Lyden, J. (2015, December 26). A Princess in Patchwork: Sewing for the Miss Florida Seminole Princess Pageant. Retrieved February 21, 2020, from National Public Radio.
McCreedy. (1916, April). Brisk Movement in Art Embroidery Field. Notions and Fancy Goods, 50(4), 40–41. Retrieved March 29, 2020, from https://books.google.com/books?id=QOxYAAAAYAAJ&printsec=frontcover&source=gbs_ge_summary_r&cad=0#v=onepage&q=rickrack&f=false.
Pleasants, J. M., & Kersey, H. A. (2010). Seminole Voices: Reflections on Their Changing Society 1970-2000. Lincoln: University of Nebraska Press.
Rush, B., & Wittman, L. (1982). The Complete Book of Seminole Patchwork: From Traditional Methods to Contemporary Uses. Seattle: Madrona Publishers.
Sturtevant, W. C., & Cattelino, J. R. (2004). Florida Seminole and Miccosukee. In R. D. Fogelson, Handbook of North American Indians: Southeast (pp. 429-449). Washington D C: Smithsonian Institution.
West, Patsy. (1998) The enduring Seminoles: from alligator wrestling to ecotourism. Gainesville: University Press of Florida.
Donor records offer little information to clarify whether this item was specifically produced for in-tribe usage or for sale. It is likely, however, that due to the production date of the item, it was not originally made as a trade good but was instead an object created for use by a tribal member and was later sold or traded as an income supplement. This was either sold directly to the owner recorded in the accessions file or to a craft dealer.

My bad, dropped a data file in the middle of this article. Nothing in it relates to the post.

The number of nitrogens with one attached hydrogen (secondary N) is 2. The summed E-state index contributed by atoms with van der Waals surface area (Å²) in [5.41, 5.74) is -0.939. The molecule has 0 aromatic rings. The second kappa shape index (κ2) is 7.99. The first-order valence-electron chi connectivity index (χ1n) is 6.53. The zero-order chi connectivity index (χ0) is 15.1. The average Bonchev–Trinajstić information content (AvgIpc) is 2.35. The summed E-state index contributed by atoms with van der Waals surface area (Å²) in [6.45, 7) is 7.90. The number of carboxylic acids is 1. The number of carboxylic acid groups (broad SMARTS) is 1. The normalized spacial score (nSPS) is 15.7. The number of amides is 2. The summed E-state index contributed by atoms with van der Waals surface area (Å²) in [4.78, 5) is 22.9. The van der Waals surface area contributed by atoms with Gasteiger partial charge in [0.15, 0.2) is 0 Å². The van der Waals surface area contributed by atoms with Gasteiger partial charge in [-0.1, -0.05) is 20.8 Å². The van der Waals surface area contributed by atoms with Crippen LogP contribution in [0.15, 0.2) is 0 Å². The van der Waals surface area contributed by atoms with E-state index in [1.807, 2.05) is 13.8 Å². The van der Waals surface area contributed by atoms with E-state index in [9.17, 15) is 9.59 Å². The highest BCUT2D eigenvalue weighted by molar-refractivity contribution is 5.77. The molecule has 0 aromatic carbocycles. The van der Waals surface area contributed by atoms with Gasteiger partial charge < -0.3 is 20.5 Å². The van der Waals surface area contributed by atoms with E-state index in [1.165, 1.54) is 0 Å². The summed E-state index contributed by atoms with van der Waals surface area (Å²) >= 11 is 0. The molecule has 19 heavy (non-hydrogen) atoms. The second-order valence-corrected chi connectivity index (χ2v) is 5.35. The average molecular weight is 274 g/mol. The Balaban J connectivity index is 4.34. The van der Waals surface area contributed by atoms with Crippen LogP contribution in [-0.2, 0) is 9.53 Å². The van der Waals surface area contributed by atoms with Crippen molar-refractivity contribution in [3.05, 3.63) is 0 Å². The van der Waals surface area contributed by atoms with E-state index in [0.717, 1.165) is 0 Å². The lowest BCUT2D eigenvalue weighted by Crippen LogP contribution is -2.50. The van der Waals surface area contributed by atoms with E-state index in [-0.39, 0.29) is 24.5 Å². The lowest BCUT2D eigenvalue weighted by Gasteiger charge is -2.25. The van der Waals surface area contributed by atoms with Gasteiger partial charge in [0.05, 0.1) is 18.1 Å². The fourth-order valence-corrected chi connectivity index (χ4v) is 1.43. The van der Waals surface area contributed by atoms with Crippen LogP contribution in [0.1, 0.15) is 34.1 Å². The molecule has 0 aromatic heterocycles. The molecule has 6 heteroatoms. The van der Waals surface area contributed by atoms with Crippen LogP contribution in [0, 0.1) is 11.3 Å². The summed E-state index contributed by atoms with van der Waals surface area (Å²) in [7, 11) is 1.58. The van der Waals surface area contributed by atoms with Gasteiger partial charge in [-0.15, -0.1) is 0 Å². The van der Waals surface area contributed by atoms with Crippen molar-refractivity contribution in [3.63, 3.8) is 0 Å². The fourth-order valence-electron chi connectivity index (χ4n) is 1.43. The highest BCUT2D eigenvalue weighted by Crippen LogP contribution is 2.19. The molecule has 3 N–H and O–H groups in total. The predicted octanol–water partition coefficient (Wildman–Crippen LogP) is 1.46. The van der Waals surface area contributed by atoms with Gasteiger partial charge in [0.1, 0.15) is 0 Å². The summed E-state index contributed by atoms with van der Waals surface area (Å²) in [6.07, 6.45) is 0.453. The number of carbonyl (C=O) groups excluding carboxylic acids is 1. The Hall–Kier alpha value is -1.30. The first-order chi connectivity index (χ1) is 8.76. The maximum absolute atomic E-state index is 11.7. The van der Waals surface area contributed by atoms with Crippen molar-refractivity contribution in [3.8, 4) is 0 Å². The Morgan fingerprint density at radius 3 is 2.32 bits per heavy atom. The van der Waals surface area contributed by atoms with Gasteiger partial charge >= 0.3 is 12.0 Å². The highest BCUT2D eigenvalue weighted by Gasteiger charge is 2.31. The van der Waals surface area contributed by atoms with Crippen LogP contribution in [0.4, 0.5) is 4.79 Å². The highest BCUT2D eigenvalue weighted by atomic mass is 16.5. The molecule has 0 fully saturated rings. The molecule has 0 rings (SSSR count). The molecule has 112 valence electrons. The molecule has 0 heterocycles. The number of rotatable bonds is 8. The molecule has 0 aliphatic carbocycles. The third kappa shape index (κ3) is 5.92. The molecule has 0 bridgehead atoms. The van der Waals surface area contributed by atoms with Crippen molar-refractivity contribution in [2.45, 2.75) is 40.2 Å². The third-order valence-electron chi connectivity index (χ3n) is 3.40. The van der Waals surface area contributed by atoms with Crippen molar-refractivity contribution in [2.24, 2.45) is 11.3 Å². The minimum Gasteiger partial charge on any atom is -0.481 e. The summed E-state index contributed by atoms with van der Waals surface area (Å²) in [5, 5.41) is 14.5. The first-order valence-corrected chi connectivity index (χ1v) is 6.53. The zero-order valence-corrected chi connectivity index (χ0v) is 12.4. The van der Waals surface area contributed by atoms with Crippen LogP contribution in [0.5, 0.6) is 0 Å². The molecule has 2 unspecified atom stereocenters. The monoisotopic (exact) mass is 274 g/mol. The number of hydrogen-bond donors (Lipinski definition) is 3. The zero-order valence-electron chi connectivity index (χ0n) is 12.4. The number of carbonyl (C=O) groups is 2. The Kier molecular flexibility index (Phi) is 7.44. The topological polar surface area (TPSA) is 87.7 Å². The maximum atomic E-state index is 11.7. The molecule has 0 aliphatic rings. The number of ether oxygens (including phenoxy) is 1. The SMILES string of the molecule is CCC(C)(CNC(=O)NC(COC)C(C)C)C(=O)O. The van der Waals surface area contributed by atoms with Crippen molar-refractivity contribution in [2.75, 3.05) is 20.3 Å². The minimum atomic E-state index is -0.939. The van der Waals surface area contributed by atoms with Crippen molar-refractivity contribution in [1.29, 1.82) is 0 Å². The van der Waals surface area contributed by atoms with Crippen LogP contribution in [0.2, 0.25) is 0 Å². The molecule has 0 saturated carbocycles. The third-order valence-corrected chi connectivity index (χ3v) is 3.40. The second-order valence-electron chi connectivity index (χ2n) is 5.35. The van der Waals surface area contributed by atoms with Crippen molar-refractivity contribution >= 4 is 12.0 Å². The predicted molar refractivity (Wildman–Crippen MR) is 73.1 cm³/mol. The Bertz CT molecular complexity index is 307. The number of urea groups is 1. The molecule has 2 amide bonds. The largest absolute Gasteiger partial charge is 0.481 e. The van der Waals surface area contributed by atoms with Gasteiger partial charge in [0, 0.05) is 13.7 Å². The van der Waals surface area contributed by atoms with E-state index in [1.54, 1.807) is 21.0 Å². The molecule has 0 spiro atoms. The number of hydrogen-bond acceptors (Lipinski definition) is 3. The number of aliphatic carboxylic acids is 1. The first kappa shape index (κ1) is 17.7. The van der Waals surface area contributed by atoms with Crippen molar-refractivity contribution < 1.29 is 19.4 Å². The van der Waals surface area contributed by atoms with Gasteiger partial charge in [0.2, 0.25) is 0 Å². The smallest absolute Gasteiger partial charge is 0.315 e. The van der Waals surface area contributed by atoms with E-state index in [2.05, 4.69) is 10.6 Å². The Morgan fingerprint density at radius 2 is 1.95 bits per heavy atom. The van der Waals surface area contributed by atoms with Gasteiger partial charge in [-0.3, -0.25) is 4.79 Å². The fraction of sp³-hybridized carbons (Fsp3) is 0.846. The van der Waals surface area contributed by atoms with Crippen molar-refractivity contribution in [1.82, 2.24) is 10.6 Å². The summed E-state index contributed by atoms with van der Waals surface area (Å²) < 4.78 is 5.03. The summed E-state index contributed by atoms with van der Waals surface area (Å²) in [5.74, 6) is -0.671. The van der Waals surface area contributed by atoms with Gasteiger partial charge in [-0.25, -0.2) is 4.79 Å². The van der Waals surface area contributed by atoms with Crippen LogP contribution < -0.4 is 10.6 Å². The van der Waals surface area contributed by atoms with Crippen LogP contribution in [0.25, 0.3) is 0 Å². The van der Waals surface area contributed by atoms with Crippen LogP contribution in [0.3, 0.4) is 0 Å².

Additional questions remain as to how the first documented owner acquired the object. The accession record states that this item originally belonged to Lucy I. Rawlings (1888-1981) of Kingston, R.I. Rawlings was a professional actress who toured the country performing “Lincoln at the White House” as a part of the centennial celebrations of 1908-1909 (Axelrod, 2018). Later, she settled back in her hometown and served as the director of the Dramatic Arts Program at Rhode Island State College (now the University of Rhode Island) from 1926-1939 as well as running a family-owned farm. It is likely that the skirt was acquired at some point during Rawling’s travels around the country during her performances, which would suggest that the skirt was produced sometime between 1900-1925 before her return to Rhode Island. However, Rawlings could have also obtained it in an alternate method, such as through a local dealer, for a role in the theater or as a gift. More research into the donor is needed to clarify this.
plain weave cotton fabrics
machine-made cotton rickrack ribbon
15 different colored, commercially produced plain weave cotton fabrics with various thread counts.
A plain-weave, black fabric serves as the primary coloration throughout as ithe waistband and four tiers of the garment, acting as a support for rickrack ribbon applique.
Commercially made rickrack ribbon secured with machine stitching.
Two sets of mass-produced steel hook and eyes sewn onto the waistband at the back closure.